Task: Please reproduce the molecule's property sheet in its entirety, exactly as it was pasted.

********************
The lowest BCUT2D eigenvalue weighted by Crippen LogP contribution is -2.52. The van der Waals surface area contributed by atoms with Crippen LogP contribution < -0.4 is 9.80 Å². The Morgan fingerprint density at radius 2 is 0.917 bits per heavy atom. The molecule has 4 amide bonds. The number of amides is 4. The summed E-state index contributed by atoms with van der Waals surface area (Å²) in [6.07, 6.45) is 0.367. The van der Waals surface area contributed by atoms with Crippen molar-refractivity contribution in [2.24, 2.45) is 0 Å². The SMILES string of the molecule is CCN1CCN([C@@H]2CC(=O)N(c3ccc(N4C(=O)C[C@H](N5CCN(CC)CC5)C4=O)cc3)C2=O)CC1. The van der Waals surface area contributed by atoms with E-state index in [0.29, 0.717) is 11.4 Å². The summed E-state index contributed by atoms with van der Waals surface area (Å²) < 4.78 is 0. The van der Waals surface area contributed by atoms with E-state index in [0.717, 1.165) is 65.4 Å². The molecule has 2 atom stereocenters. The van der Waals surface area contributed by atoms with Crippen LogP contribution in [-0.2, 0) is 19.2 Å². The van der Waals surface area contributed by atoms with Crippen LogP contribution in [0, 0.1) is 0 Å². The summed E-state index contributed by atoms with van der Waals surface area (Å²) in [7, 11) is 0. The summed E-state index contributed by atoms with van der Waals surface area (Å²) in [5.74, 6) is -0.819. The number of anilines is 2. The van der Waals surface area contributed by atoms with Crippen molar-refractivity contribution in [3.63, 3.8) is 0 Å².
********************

The lowest BCUT2D eigenvalue weighted by Crippen LogP contribution is -2.52. The van der Waals surface area contributed by atoms with Crippen LogP contribution < -0.4 is 9.80 Å². The Morgan fingerprint density at radius 2 is 0.917 bits per heavy atom. The molecule has 4 amide bonds. The number of amides is 4. The summed E-state index contributed by atoms with van der Waals surface area (Å²) in [6.07, 6.45) is 0.367. The van der Waals surface area contributed by atoms with Crippen molar-refractivity contribution in [2.24, 2.45) is 0 Å². The SMILES string of the molecule is CCN1CCN([C@@H]2CC(=O)N(c3ccc(N4C(=O)C[C@H](N5CCN(CC)CC5)C4=O)cc3)C2=O)CC1. The van der Waals surface area contributed by atoms with E-state index in [0.29, 0.717) is 11.4 Å². The summed E-state index contributed by atoms with van der Waals surface area (Å²) < 4.78 is 0. The van der Waals surface area contributed by atoms with E-state index in [0.717, 1.165) is 65.4 Å². The molecule has 2 atom stereocenters. The van der Waals surface area contributed by atoms with Crippen LogP contribution in [-0.2, 0) is 19.2 Å². The van der Waals surface area contributed by atoms with Crippen LogP contribution in [0, 0.1) is 0 Å². The summed E-state index contributed by atoms with van der Waals surface area (Å²) in [7, 11) is 0. The summed E-state index contributed by atoms with van der Waals surface area (Å²) in [5.74, 6) is -0.819. The number of anilines is 2. The van der Waals surface area contributed by atoms with Crippen molar-refractivity contribution in [3.63, 3.8) is 0 Å².